What is a Beta-2 Glycoprotein 1 (ß2 GPI) Antibodies test? 

Beta-2 glycoprotein 1 (ß2 GPI) is a type of plasma protein that is present in high amounts in the bloodstream. It binds to phospholipids present on the outer surface of body cells and platelets and is thought to play some role in the prevention of blood coagulation.

An antibody is a unique protein that helps fight infections and pathogens. However, the anti-ß2 GPI antibodies are different, as they attack healthy cells. These antibodies are called autoantibodies - auto - self, antibodies.

This test is performed to check if your body is producing antibodies against the ß2 Glycoprotein1.

As they destroy the ß2 GPI, the presence of anti-ß2 GPI antibodies has been linked to faulty blood clotting and increased risk of clot formation in blood vessels. 

These antibodies are categorised as antiphospholipid antibodies. A doctor may often recommend the test along with other tests for antiphospholipid antibodies, such as lupus anticoagulant and anticardiolipin antibodies. 

Although cardiolipin antibodies and ß2 GPI antibodies bind to the same target, the presence of either does not confirm the presence of the other. The ß2 GPI antibody test is not a commonly ordered test, it is used to diagnose certain specific conditions.

  1. Why is a Beta-2 Glycoprotein 1 (ß2 GPI) Antibodies test performed?
  2. How do you prepare for a Beta-2 Glycoprotein 1 (ß2 GPI) Antibodies test?
  3. How is a Beta-2 Glycoprotein 1 (ß2 GPI) Antibodies test performed?
  4. Beta-2 Glycoprotein 1 (ß2 GPI) Antibodies test results and normal range

The doctor may recommend a ß2 GPI antibodies test in the following scenarios:

  • Repeated incidents of clotting in arteries and veins. Clotting in small blood vessels - usually referred to as small vessel thrombosis.
  • The birth of a premature baby in more than one pregnancy, which could be due to: 
    • Placental insufficiency (placenta is unable to support the baby) or
    • Eclampsia or preeclampsia (high blood pressure, which may be accompanied with convulsions)
    • Repeated incidents of miscarriage occurring before the tenth week of pregnancy despite regular chromosomal features in parents of the baby.

Other than the above-mentioned conditions, a ß2 GPI antibodies test is usually performed along with the lupus anticoagulant and anticardiolipin antibody tests to diagnose any autoimmune disorder. The symptoms associated with autoimmune diseases include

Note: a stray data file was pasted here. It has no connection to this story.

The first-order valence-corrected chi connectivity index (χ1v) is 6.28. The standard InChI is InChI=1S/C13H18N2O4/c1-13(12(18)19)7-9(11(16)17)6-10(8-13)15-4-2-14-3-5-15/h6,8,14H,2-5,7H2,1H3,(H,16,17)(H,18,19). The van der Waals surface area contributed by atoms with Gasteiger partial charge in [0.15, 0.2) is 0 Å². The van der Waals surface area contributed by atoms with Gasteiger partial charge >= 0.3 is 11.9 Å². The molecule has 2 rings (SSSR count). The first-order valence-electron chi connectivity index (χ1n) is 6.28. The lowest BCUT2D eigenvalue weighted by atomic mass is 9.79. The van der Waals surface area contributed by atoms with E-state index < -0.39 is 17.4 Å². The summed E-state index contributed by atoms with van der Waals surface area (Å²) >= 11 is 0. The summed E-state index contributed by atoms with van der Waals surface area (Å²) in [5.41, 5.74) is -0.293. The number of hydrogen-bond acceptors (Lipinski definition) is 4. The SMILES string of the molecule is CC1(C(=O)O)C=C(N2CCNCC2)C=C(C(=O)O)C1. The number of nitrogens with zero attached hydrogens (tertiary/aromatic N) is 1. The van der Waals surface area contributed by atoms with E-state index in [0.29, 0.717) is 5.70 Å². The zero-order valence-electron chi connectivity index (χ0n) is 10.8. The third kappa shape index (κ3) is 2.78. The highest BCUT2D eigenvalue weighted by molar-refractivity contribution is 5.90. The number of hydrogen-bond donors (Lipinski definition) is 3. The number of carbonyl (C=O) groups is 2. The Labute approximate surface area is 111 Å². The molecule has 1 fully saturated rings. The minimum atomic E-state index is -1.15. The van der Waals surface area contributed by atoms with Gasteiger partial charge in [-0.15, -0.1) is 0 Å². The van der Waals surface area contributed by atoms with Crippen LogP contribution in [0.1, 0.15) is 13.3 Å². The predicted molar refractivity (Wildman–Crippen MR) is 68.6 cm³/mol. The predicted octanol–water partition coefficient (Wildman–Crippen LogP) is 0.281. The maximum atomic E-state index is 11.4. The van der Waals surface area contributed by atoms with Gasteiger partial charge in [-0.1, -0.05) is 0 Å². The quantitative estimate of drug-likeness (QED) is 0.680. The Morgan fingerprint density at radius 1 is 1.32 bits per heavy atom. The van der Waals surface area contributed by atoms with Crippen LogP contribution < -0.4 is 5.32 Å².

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Tell your doctor if you are taking any medicine or supplements. This is because certain medicines and drugs affect the results of this test.

A blood sample is required for this test. A lab technician or nurse will use a sterilised needle to withdraw the required amount of blood from your arm. It might cause slight pain, but once the needle is removed, the pain will subside. 

After the test, you may experience slight bruising - it will fade away within a few days. If the bruising persists, please inform your doctor.

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Normal results: 

ß2 GPI antibody levels below 20 units per millilitre (U/mL) of the blood are considered to be normal. Normal results signify that you may not have an autoimmune disorder. However, further parameters and antibodies need to be checked to confirm the absence of any autoimmune disease. 

If you don’t have ß2 GPI antibodies but show positive results for other phospholipid antibodies, you may have antiphospholipid syndrome (APS). Your doctor may check your symptoms to confirm APS

Abnormal results:

Higher than normal ß2 GPI antibodies levels are reported as abnormal. It may be due to antiphospholipid syndrome.

Abnormal results may also be associated with other autoimmune conditions such as systemic lupus erythematosus. 

Additionally, these antibodies are found to be temporarily increased in the blood in certain acute infections. In such a case, the results of a repeat test would be negative. Some forms of cancer and the presence of HIV infection can also be associated with a positive ß2 GPI antibodies test. 

Your doctor may repeat the test if your results are only weakly positive or negative, ie the values in the test result are not exceptionally high but above the normal range.

Disclaimer: All results must be clinically correlated with the patient’s complaints to make a complete and accurate diagnosis. The above information is provided from a purely educational point of view and is in no way a substitute for medical advice by a qualified doctor.


  1. Johns Hopkins Medicine [Internet]. The Johns Hopkins University, The Johns Hopkins Hospital, and Johns Hopkins Health System; Antiphospholipid Antibodies
  2. National Human Genome Research Institute [Internet]. Bethesda (MD): National Institute of Health. U.S.A. About Antiphospholipid Syndrome
  3. Lim W. Antiphospholipid syndrome. ASH Education Book. Vol. 2013 no.1 675-680. https://doi.org/10.1182/asheducation-2013.1.675
  4. National Heart, Lung, and Blood Institute [Internet]. Bethesda (MD): U.S. Department of Health and Human Services; Antiphospholipid antibody syndrome
  5. Jacob H. Rand , Lucia R. Wolgast. Dos and don'ts in diagnosing antiphospholipid syndrome. Hematology Am Soc Hematol Educ Program (2012) 2012 (1): 455-459. https://doi.org/10.1182/asheducation.V2012.1.455.3806865
  6. Matsuura E, et al. Pathophysiology of beta2-glycoprotein I in antiphospholipid syndrome. Lupus. 2010 Apr;19(4):379-84. PMID: 20353973
  7. University of Iowa. Department of Pathology. Laboratory Services Handbook [internet]. Beta-2 Glycoprotein I IgM
  8. National Heart, Lung, and Blood Institute [Internet]. Bethesda (MD): U.S. Department of Health and Human Services; Blood Tests
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